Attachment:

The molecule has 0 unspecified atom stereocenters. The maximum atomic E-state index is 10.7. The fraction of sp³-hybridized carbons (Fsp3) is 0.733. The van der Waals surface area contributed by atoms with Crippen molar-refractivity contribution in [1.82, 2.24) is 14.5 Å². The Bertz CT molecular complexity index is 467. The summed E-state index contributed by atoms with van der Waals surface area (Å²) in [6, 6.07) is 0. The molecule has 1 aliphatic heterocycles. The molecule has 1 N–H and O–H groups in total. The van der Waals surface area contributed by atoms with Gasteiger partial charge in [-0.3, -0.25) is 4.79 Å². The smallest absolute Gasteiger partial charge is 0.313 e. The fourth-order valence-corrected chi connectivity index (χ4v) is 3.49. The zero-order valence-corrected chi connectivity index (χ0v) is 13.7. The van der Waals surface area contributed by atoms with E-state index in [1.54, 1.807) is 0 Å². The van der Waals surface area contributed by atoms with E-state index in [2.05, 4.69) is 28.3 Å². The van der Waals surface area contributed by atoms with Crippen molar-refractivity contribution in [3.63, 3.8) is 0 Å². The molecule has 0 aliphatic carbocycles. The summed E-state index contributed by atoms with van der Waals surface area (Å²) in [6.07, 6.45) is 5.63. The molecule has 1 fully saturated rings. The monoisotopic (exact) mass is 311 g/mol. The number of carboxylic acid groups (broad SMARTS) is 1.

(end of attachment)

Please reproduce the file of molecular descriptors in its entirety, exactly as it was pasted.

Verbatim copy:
The molecule has 0 unspecified atom stereocenters. The maximum atomic E-state index is 10.7. The fraction of sp³-hybridized carbons (Fsp3) is 0.733. The van der Waals surface area contributed by atoms with Crippen molar-refractivity contribution in [1.82, 2.24) is 14.5 Å². The Bertz CT molecular complexity index is 467. The summed E-state index contributed by atoms with van der Waals surface area (Å²) in [6, 6.07) is 0. The molecule has 1 aliphatic heterocycles. The molecule has 1 N–H and O–H groups in total. The van der Waals surface area contributed by atoms with Gasteiger partial charge in [-0.3, -0.25) is 4.79 Å². The smallest absolute Gasteiger partial charge is 0.313 e. The fourth-order valence-corrected chi connectivity index (χ4v) is 3.49. The zero-order valence-corrected chi connectivity index (χ0v) is 13.7. The van der Waals surface area contributed by atoms with E-state index in [1.54, 1.807) is 0 Å². The van der Waals surface area contributed by atoms with E-state index in [2.05, 4.69) is 28.3 Å². The van der Waals surface area contributed by atoms with Crippen molar-refractivity contribution in [3.63, 3.8) is 0 Å². The molecule has 0 aliphatic carbocycles. The summed E-state index contributed by atoms with van der Waals surface area (Å²) in [6.07, 6.45) is 5.63. The molecule has 1 fully saturated rings. The monoisotopic (exact) mass is 311 g/mol. The number of carboxylic acid groups (broad SMARTS) is 1.